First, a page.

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Does it matter if the tv antenna points one way, or 180^ the other?

Discussion in 'Electronic Repair' started by mm, Dec 1, 2009.

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  1. mm

    mm Guest

    Does it matter if the tv antenna points one way, or 180^ the other?

    You guys, especially Dave, have convinced me that I need a better (and
    thus bigger) antenna more than I need an amplified antenna. Does it
    matter if I point an antenna with several elements of different
    lengths to the station, or if I point it the exact opposite direction?
    In my attic, it would be more convenient to do the latter. (I'm too
    old and at least now, too fat to go on the roof.)

    Also, I thought 50 miles was the longest range on level ground for a
    transmitting tower of typical height and an antenna on the roof of a
    two-story house.

    So what about a claim that a Wineguard antenna has a range of 75 to 80
    This antenna is rated for low-band VHF and I don't need that, I've
    learned, but it's the mileage claim I am asking about.

    Even this one says: Up to 60 mile VHF range; 45 mile UHF range Don't
    they get that by mounting it on a 100 foot tower or something?
    And isn't the info obsolete because digital transmitters are working
    at lower power than analog did?

    Thanks a lot.

  2. Many if not most late model digital format TV receivers have a signal
    strength indicator available via the menus. This would be very useful, I
    would think.

    Mark Z.
  3. Guest

    I have to say you are going about this the wrong way. You are
    choosing to mount the antenna in the attic because it's easier. An
    indoor mount also has the advantage of reducing exposure to the
    weather. While this is easier, it has several major disadvantages.
    You have already mentioned one - difficulty in orienting it properly.
    There is another - signal attenuation, particularly at higher

    Have you considered the possibility you are focusing on convenience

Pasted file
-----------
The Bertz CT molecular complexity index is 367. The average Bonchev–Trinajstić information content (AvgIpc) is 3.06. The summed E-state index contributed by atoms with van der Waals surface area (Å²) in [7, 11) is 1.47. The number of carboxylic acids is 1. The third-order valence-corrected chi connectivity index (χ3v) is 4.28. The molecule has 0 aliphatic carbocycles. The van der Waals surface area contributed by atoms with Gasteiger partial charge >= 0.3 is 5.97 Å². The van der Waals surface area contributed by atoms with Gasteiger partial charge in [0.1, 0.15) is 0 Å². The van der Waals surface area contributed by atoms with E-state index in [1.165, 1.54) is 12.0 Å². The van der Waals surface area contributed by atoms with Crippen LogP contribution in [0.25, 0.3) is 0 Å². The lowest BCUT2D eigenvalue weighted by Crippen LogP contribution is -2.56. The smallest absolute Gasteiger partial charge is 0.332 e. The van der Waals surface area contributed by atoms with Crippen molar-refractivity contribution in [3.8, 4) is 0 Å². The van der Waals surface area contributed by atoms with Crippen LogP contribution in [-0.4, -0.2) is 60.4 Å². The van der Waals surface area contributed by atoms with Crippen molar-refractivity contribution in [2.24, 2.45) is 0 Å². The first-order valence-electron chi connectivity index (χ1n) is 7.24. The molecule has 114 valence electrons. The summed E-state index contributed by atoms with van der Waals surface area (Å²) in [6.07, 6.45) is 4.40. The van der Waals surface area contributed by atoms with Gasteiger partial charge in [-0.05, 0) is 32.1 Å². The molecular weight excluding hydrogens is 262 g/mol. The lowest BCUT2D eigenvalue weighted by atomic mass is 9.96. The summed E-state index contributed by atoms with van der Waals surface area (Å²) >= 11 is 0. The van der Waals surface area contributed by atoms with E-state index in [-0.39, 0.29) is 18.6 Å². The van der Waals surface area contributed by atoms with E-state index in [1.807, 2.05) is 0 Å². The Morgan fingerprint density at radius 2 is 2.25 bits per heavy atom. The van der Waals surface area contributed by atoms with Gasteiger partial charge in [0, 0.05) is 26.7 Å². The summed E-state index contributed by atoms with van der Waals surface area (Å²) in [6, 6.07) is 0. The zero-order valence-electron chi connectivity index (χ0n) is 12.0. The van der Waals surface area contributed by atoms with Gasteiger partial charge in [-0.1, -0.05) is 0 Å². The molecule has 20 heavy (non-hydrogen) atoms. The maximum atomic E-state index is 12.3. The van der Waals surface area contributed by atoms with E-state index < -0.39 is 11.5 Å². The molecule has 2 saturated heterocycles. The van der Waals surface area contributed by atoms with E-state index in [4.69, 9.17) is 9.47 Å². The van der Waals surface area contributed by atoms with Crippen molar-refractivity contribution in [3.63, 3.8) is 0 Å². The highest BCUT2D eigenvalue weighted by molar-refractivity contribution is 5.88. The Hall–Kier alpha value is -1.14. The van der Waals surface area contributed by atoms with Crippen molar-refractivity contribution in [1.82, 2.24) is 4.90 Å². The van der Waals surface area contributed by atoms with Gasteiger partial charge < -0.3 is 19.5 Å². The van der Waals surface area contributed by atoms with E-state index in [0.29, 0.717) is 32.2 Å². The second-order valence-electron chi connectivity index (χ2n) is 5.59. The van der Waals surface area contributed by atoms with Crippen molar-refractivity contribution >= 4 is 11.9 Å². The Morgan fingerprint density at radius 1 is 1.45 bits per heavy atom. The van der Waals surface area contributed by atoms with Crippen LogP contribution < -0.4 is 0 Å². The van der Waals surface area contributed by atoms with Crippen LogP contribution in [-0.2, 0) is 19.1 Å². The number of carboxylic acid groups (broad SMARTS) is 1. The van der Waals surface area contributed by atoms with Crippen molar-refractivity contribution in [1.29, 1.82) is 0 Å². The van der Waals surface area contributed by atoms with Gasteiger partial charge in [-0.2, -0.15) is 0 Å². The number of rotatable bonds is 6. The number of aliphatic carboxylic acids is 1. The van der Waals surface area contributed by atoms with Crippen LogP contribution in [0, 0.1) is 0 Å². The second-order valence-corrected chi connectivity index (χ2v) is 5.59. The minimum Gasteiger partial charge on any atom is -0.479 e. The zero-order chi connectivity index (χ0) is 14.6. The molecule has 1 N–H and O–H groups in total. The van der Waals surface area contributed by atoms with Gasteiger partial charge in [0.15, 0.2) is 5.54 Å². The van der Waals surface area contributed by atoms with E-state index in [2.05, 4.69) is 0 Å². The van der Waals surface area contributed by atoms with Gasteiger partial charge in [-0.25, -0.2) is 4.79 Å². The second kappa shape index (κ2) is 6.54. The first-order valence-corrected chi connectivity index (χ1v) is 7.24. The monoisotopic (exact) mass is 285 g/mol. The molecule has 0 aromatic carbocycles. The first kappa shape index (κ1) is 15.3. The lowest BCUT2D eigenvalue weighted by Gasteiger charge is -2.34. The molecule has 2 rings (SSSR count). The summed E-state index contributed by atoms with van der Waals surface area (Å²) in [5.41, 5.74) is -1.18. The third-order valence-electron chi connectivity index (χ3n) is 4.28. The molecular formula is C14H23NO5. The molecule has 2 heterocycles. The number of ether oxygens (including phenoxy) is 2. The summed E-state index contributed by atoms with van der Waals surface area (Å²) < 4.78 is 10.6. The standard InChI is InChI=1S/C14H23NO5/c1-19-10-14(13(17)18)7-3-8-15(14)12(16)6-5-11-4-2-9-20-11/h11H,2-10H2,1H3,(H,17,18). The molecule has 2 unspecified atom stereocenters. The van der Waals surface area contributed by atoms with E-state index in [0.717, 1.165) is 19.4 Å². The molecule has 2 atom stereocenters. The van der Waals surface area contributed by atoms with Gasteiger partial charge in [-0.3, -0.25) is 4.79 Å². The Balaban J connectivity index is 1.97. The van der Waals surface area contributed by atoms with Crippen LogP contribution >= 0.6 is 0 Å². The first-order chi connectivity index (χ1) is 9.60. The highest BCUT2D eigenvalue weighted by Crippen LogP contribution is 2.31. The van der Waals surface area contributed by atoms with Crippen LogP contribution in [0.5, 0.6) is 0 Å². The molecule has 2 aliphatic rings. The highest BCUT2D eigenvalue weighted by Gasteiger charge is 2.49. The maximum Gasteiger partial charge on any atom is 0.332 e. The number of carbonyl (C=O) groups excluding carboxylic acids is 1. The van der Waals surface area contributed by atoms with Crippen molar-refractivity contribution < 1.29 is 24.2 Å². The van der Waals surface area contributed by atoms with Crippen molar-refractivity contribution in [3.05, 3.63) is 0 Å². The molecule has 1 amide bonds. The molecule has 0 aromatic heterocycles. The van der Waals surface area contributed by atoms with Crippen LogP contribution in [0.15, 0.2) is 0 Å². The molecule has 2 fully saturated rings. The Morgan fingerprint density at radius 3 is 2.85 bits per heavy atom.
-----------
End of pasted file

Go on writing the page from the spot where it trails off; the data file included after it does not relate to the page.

and ignoring performance?

    As far as antenna range, my parents lived over 60 miles from the
    transmitter and received good signal levels with an antenna that was
    mounted less than 15 feet above ground level.

  4. baron

    baron Guest

    Inscribed thus:
    With all due respect to Bill, what works in one place doesn't always
    work in another.

    An example, Rhonda Valley. Two identical Tv's antenna and cables but a
    common chimney stack. Really good signal reception on one side of the
    stack and next to none on the other. Antenna less than 6 ot 7 feet
    apart at the same hight.

    Solution split the feed from the high signal antenna and feed both sets
    from the single antenna. Which also had the effect of reducing the
    signal improving the picture on both Tv's.
  5. GregS

    GregS Guest

    You certainly don't need VHF low, but do you really need VHF high ?
    I only have one station here on ch 13.

    You could also use two separate antennas with a combiner.
    Concentrate on the UHF.

    Milages is highly dependant on height and terrain.
    Height means nothing if there is a mountain in between.
    Its surprsing though, there are some big hills around here, and people
    got by from 30 mi away with hilly terrain on the old TV's.
    Getting rid of shadows on the old TV was the main problem.
    Digital has no shadows but must have a minimum signal to decode.

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